1/3/2013 3:45 PM ET|
The best way to dole out allowances
It seems intuitive that paying kids for chores or good grades would help them develop financial smarts, but research doesn't bear that out.
For decades, parents have dutifully paid allowances to their children, often in exchange for chores around the house. Most of the time, they probably think they're passing on the value of hard work and teaching important lessons on how to save and spend. It turns out they're mistaken.
According to new findings, paying children an allowance can do more harm than good when it comes to their future financial literacy skills. According to Lewis Mandell, a professor of finance at the University of Washington who recently studied more than 50 years' worth of allowance research, "The kids who receive (a regular, unconditional) allowance tend to think far less about money in general." In fact, he adds, those children appear more likely to grow up to be "slackers," since they aren't learning to associate work with money.
Dollars and drudgery
Paying children for chores around the house can also lead to problems because it teaches them that working for money isn't fun, warns Alisa T. Weinstein, the author of "Earn It, Learn It: Teach Your Child the Value of Money, Work, and Time Well Spent." Paying for good grades creates a similar problem: Instead of being driven by self-motivation, children learn to work hard just to earn the extra cash.
Many parents skip regular allowances altogether, which isn't necessarily a bad thing. According to Mandell's review of decades of research, children who have to ask their parents for money each time they need it, whether it's for clothes or lunch, tend to fare better with money later in life. Perhaps that's because they are forced to think about what money is being used for, he says. "The kids who have to ask for the money have higher financial literacy than those who get allowances," says Mandell.
But is there a smarter way to pay children an allowance, so that they learn how to handle money at an early age? Mandell says parents should talk about family finances with their children when they pay an allowance. "Allowance can be used very constructively, but to use it constructively requires time, effort and a degree of honesty on the part of the parent," he explains. "Most parents don't want to do it because they don't have much time," he adds.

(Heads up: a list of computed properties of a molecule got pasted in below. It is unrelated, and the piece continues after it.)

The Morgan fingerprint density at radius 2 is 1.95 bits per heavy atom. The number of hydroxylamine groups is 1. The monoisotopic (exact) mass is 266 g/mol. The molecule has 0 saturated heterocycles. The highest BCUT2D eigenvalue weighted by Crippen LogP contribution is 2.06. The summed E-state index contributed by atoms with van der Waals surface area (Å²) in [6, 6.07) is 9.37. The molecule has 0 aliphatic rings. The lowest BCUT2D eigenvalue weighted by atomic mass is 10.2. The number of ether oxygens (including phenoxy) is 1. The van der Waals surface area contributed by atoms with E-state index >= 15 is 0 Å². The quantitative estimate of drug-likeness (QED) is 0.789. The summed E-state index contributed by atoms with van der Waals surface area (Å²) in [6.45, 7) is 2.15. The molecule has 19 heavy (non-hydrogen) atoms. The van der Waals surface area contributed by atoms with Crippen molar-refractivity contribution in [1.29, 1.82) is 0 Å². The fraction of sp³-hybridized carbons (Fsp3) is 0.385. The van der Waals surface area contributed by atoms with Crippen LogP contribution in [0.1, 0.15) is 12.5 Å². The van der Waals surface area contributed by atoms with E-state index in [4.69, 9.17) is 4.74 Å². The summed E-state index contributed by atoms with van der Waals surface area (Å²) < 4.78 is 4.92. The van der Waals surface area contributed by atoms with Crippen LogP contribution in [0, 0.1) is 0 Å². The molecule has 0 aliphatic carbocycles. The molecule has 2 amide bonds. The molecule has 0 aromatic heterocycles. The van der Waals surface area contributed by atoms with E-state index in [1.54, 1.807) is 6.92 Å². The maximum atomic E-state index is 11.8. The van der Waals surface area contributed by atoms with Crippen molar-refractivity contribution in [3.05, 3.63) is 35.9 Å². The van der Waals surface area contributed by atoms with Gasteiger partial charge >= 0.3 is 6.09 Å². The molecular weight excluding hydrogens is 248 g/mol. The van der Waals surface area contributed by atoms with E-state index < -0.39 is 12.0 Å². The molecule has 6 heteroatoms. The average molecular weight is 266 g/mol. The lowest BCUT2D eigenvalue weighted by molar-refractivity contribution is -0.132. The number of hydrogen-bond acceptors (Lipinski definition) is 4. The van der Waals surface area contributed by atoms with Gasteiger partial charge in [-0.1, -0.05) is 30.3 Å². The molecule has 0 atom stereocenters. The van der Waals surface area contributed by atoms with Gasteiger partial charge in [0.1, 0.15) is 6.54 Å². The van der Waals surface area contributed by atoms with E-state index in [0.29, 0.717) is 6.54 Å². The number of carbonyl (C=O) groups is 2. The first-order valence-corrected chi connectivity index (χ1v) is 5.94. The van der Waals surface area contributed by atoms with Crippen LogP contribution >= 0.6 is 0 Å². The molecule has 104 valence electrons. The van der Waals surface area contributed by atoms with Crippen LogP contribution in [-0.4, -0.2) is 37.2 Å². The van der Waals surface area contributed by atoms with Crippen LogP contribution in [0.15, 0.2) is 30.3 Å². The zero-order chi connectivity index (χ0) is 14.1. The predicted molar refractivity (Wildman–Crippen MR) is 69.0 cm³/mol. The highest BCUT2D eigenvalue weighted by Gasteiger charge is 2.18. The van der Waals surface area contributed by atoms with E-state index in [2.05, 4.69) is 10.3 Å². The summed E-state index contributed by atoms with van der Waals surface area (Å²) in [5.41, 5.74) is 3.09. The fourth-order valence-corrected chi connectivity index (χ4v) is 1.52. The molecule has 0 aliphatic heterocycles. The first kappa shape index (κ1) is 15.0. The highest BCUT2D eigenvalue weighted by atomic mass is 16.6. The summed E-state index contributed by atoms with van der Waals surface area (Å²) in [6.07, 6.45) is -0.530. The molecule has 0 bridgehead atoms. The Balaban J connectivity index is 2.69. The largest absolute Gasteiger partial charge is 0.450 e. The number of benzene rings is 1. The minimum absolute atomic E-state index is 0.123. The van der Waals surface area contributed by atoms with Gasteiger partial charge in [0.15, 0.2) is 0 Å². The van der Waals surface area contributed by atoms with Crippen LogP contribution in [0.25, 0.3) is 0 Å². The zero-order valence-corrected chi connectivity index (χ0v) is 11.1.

Another alternative, and the subject of Weinstein's book, is to connect the allowance with tasks related to various careers. Children can choose a career -- 50 are profiled in the book, including geologist, travel agent and chef -- and then complete tasks related to that career. Travel-agent tasks include reporting on a destination in an appealing way, creating a brochure, and for older children, calculating exchange rates.
"This way, the child is making the connection between effort and money, and the feeling that you worked hard for something. If you can capture that, then you're much more likely to have a child who grows up and can find emotional and financial fulfillment in their careers," says Weinstein.
Dan Henderson, who founded the financial education toy line Zillionz, says consistency is one of the most important aspects of an allowance. Sticking with a regular schedule, whether it's weekly or monthly, lets children plan for and anticipate their "income," and also sends the message that it's important to uphold financial commitments.
Henderson also recommends helping children learn what to do with their allowance by teaching them to apportion it. He suggest children put 30% to spending, 30% to short-term savings for bigger purchases, such as a bike, 30% to long-term savings such as college and 10% to giving.
That's a similar concept to the one promoted by Money Savvy Generation, a company co-founded by former financial-services professional Susan Beacham. She invented a piggy bank with four compartments -- save, spend, donate and invest -- to teach kids how to budget. "You're teaching them to stop, pause and reflect -- and this is the first step toward teaching them to delay gratification," she says.